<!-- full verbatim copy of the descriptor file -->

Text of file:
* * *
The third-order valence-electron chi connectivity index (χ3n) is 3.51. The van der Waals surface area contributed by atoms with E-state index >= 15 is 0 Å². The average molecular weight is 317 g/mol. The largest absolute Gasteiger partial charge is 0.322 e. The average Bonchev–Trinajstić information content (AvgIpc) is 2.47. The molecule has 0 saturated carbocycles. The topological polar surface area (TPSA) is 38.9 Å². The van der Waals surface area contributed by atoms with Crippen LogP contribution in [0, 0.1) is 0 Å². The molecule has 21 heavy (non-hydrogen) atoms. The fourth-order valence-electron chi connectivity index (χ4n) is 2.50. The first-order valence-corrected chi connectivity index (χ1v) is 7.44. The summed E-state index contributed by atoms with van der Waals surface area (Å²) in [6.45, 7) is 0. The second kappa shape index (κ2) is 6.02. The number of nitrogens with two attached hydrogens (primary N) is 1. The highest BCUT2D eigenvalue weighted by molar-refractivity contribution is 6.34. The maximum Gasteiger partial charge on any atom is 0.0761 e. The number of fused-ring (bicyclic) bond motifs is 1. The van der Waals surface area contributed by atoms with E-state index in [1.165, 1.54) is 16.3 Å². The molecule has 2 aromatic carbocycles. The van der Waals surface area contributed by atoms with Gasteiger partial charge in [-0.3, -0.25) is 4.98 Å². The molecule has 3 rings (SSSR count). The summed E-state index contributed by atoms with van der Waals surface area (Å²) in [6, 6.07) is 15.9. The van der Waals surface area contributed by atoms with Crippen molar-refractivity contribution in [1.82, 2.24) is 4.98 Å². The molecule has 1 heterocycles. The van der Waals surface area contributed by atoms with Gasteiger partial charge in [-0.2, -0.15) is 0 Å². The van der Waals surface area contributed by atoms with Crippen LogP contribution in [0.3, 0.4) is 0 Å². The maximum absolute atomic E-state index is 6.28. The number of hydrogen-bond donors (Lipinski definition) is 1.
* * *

The third-order valence-electron chi connectivity index (χ3n) is 3.51. The van der Waals surface area contributed by atoms with E-state index >= 15 is 0 Å². The average molecular weight is 317 g/mol. The largest absolute Gasteiger partial charge is 0.322 e. The average Bonchev–Trinajstić information content (AvgIpc) is 2.47. The molecule has 0 saturated carbocycles. The topological polar surface area (TPSA) is 38.9 Å². The van der Waals surface area contributed by atoms with Crippen LogP contribution in [0, 0.1) is 0 Å². The molecule has 21 heavy (non-hydrogen) atoms. The fourth-order valence-electron chi connectivity index (χ4n) is 2.50. The first-order valence-corrected chi connectivity index (χ1v) is 7.44. The summed E-state index contributed by atoms with van der Waals surface area (Å²) in [6.45, 7) is 0. The second kappa shape index (κ2) is 6.02. The number of nitrogens with two attached hydrogens (primary N) is 1. The highest BCUT2D eigenvalue weighted by molar-refractivity contribution is 6.34. The maximum Gasteiger partial charge on any atom is 0.0761 e. The number of fused-ring (bicyclic) bond motifs is 1. The van der Waals surface area contributed by atoms with E-state index in [1.165, 1.54) is 16.3 Å². The molecule has 2 aromatic carbocycles. The van der Waals surface area contributed by atoms with Gasteiger partial charge in [-0.3, -0.25) is 4.98 Å². The molecule has 3 rings (SSSR count). The summed E-state index contributed by atoms with van der Waals surface area (Å²) in [6, 6.07) is 15.9. The van der Waals surface area contributed by atoms with Crippen molar-refractivity contribution in [1.82, 2.24) is 4.98 Å². The molecule has 1 heterocycles. The van der Waals surface area contributed by atoms with Gasteiger partial charge in [-0.2, -0.15) is 0 Å². The van der Waals surface area contributed by atoms with Crippen LogP contribution in [0.3, 0.4) is 0 Å². The maximum absolute atomic E-state index is 6.28. The number of hydrogen-bond donors (Lipinski definition) is 1.